Hearts of Gold
Information and Liner Notes
Reviews | Lyrics
of Gold, 4:02
Shanty/Jump at the Sun, 5:02
Tony Goodenough/John Kirkpatrick
By the Sea, 3:52
words Marjorie Howell, music Bob Zentz
Wreck of the Lady Washington, 3:37
words Mikki Perry, music traditional
Rolling Wave/Homeward Bound, 5:33
words William Allingham, music William Pint
Y Derri Dando, 2:22
of Biscay, 5:49
Essakeeba River, 4:18
Atholl Highlanders, 4:51
When we think of the topics in
sailors' songs, we most often think of women, drinking,
and shipwrecks but, for sailors as well as folk singers, when
a lot of time is spent far awayhome is a subject that frequently
comes to mind. Quite unintentionally (or at least unconsciously)
we have included a high percentage of sea songs related to the
subject of home. Maybe this is due to our extensive travels throughout
the US and England over the last twenty four months. These songs
and tunes came to us over the course of those travels. As before,
we've picked up both traditional and new songs. Pete
Hayselden, England's "Shanty Jack" introduced us to London
Julies, a song he learned in Sweden from a Polish shantywoman.
We first heard C'est
L'Aviron, a French Canadian canoe paddling song, at
Jack's Sea Fever Festival in Hull, England, sung
by an American group from the Washington D.C. area, (you can
begin to understand that nautical singers are a traveling lot.)
The song deals with an encounter between a beautiful woman
and a man who end up at her home drinking to the health of her
parents and siblings and "he whom her heart loves the most".
Another monumental shantyman of
Britain, Johnny Collins, introduced us to Sarah Davis
and her song Wreckers,
with its haunting images of greed, treachery and silence beneath
a veneer of civic respectability. Bay
of Biscay, traditional but run through the "folk processor"
to suit our fancies, looks at the ghostly homecoming of a drowned
sailor after seven years lost at sea.
Mary Benson's Sail
Away provides a different point of view to the sailor's
travels as well as an opportunity for some improvisational vocal
harmonies in a multi-track studio environment.
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The coming of the railroads helped
to bring an end to the age of sail so The
Wreck of the Lady Washington could be seen as an allegory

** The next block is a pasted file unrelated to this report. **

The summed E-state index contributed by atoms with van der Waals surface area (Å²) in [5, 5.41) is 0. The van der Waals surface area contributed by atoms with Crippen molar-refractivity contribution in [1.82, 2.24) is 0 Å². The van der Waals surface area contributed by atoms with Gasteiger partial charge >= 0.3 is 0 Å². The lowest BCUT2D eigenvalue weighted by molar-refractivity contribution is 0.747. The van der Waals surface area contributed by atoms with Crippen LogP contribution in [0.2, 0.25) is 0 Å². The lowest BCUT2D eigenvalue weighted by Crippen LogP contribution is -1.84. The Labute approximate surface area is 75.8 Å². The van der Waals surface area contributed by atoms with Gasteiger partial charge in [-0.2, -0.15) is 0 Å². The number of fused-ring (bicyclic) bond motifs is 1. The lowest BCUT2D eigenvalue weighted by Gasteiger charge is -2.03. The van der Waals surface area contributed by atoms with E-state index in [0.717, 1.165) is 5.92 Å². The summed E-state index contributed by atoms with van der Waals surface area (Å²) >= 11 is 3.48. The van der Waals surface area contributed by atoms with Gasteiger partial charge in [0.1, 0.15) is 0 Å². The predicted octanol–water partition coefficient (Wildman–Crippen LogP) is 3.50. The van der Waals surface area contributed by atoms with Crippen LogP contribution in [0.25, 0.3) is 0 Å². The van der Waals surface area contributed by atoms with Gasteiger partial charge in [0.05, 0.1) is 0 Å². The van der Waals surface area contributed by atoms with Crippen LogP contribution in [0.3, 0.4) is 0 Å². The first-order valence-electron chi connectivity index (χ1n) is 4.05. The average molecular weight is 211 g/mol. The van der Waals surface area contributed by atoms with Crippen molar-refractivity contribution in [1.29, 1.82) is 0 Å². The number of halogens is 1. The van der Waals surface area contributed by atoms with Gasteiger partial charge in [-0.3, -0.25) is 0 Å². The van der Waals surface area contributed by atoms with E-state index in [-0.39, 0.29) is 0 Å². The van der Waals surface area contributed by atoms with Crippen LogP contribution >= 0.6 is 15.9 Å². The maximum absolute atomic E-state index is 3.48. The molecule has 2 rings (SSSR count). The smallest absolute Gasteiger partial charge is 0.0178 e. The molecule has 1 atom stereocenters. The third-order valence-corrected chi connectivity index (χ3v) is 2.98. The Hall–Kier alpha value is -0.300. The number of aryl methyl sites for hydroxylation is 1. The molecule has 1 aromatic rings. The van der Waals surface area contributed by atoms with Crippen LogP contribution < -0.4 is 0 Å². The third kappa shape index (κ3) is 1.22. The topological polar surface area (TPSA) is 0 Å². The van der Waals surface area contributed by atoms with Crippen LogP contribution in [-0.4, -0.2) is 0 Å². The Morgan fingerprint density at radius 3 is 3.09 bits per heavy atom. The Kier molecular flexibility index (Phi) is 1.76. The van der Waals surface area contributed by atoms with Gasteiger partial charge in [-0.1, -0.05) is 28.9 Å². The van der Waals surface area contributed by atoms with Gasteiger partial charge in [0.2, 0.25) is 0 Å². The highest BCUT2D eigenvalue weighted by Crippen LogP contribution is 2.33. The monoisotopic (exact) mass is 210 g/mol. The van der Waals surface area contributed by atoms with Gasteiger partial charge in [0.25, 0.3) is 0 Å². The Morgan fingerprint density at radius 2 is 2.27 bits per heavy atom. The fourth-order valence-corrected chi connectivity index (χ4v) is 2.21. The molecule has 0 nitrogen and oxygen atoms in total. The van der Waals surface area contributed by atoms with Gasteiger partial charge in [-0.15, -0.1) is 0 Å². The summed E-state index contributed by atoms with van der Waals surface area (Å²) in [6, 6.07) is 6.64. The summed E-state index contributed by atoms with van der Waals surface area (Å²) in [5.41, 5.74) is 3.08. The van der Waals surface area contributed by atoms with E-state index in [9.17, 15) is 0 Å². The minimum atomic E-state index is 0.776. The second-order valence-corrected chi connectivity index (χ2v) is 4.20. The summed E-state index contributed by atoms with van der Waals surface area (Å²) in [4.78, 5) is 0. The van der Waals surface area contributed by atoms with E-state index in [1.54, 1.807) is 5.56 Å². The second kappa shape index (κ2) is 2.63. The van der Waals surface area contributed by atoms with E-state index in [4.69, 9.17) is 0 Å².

of sorts. The lyrics were written by Micki Perry of Eastern
Washington, with apologies to the Greenland Whale Fishery.
The ship in question, a replica of a ship that first explored
Puget Sound, was built in Grays Harbor, Washington and sailed
up the Columbia river to the desert-like Eastern region of the
state to "boldly go" where no tall ship had gone before.
On her ill-fated voyage from Pasco to Umatilla, she discovered
that she should have stayed at home.
The Atholl Highlanders
is a well loved bagpipe tune from Scotland pressed into service
as a hurdy-gurdy showcase.
A couple of these pieces
began as poems. Companioned
by the Sea came to us by way of Virginia's Bob Zentz
who is also a fan of, as he puts it, "poetical nauticalia".
Russ Godfrey of Victoria B.C., sent us Homeward
Bound which celebrates the joys of seagoing life. He found
it in a book of verse published in 1877 grandly titled "Poems,
Songs, and Ballads of the Sea and Celebrated Discoverers, Battles,
Ship-wrecks, and Incidents Illustrative of Life on the Ocean
Wave". We combined it with The Rolling Wave,
a tune we first heard from our friends Philip and Pam Boulding
of Magical Strings.
Tony Goodenough wrote the
Shanty and, with The Shanty Crew, recorded a far more
traditional sounding version on their Stand to Your Ground
album. We combined it with the popular dance tune, Jump
at the Sun just because it seemed like a good idea at
the time. Also from the singing of The Shanty Crew, Hob
Y Derri Dando is one of the few shanties that we've
run across of Welsh origin. The chorus has been partly Anglicized.
In true folk tradition, we've added a verse of our own invention.
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The West Indian sea shanty The
Essakeeba River has been recorded a number of times, but
great liberties have been taken with it here in a effort to explore
some of the African rhythms that played such a great role in
the sea shanty tradition. Sailor Jack felt that living and working
on the sea was superior to any land locked lifestyle, yet he
could not help but envy the comforts available to the land dweller.
of Gold was collected by Gale Huntington, who found
the words in an 1832 journal of the Salem whale ship Bengal.
We collected it from the singing of our good friend and endless
font of information, Stuart M. Frank. It sums up perfectly
the conflicting feelings and emotions of those who risked their
lives daily while "lesser men" stayed at home enjoying
a softer life. (Songs are traditional except where noted.)
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Produced by William Pint & Felicia
Recorded at OMB Studios, Port Orchard, WA.,
Engineered by Rob Folsom
Cover art by Pint & Dale,
Photo by Capt. E. L. Dale (Ret.)
Graphic design by Adrienne Robineau
Waterbug Records WBG 0008 ©1994 William
Pint & Felicia Dale
Felicia Dale vocals, hurdy-gurdy, whistles; keyboards on Hearts
William Pint vocals, acoustic guitar, mandola,
cittern; keyboards on Atholl Highlanders; bodhran on London Julies.
John Peekstok keyboards, bass guitar; cittern
on Pump Shanty
Anna Peekstok didgeridoo
Tania Opland violin
Sean Sharp doumbek, bodhran, tambourine
Jarrod Kaplan djembe, doumbek, marraccas, acasa,
ankle bells on Essakeeba River and Jump at the Sun
Adrienne Robineau conga on Essakeeba River
Annette Brigham for making it possible,
Adrienne Robineau for saving our butts again
with her magic computer,
Rob Folsom for his great ears and big heart,
We simply couldn't continue making music or even survive
without CD and tape sales.
Thank you, thank you, thank you!!!
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